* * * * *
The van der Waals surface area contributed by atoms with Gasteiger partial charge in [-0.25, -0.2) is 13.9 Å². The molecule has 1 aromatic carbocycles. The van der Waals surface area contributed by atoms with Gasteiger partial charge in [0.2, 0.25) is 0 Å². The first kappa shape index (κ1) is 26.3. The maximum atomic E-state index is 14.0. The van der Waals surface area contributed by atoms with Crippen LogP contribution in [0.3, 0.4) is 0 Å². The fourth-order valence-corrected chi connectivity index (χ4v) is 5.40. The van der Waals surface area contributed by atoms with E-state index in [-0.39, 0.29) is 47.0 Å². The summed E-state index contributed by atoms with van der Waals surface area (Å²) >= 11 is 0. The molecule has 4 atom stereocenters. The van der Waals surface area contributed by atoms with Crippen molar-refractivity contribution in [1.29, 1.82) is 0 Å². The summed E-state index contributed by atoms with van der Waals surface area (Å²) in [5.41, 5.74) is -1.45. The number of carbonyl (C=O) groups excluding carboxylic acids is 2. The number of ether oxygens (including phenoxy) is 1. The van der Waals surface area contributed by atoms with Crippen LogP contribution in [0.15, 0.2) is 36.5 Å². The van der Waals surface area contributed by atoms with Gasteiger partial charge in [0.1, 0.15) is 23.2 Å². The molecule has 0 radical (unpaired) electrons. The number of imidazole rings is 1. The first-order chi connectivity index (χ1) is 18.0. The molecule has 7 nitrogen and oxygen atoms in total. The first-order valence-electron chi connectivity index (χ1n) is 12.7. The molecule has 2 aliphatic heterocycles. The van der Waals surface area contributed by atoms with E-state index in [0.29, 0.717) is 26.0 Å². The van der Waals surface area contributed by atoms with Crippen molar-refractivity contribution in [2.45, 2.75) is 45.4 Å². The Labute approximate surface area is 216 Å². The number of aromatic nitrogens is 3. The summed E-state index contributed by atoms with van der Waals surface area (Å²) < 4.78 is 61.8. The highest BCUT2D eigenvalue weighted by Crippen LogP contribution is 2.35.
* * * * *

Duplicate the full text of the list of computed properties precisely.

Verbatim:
The van der Waals surface area contributed by atoms with Gasteiger partial charge in [-0.25, -0.2) is 13.9 Å². The molecule has 1 aromatic carbocycles. The van der Waals surface area contributed by atoms with Gasteiger partial charge in [0.2, 0.25) is 0 Å². The first kappa shape index (κ1) is 26.3. The maximum atomic E-state index is 14.0. The van der Waals surface area contributed by atoms with Crippen LogP contribution in [0.3, 0.4) is 0 Å². The fourth-order valence-corrected chi connectivity index (χ4v) is 5.40. The van der Waals surface area contributed by atoms with E-state index in [-0.39, 0.29) is 47.0 Å². The summed E-state index contributed by atoms with van der Waals surface area (Å²) >= 11 is 0. The molecule has 4 atom stereocenters. The van der Waals surface area contributed by atoms with Crippen molar-refractivity contribution in [1.29, 1.82) is 0 Å². The summed E-state index contributed by atoms with van der Waals surface area (Å²) in [5.41, 5.74) is -1.45. The number of carbonyl (C=O) groups excluding carboxylic acids is 2. The number of ether oxygens (including phenoxy) is 1. The van der Waals surface area contributed by atoms with Crippen LogP contribution in [0.15, 0.2) is 36.5 Å². The van der Waals surface area contributed by atoms with Gasteiger partial charge in [0.1, 0.15) is 23.2 Å². The molecule has 0 radical (unpaired) electrons. The number of imidazole rings is 1. The first-order chi connectivity index (χ1) is 18.0. The molecule has 7 nitrogen and oxygen atoms in total. The first-order valence-electron chi connectivity index (χ1n) is 12.7. The molecule has 2 aliphatic heterocycles. The van der Waals surface area contributed by atoms with E-state index in [0.29, 0.717) is 26.0 Å². The van der Waals surface area contributed by atoms with Crippen molar-refractivity contribution in [2.45, 2.75) is 45.4 Å². The Labute approximate surface area is 216 Å². The number of aromatic nitrogens is 3. The summed E-state index contributed by atoms with van der Waals surface area (Å²) < 4.78 is 61.8. The highest BCUT2D eigenvalue weighted by Crippen LogP contribution is 2.35.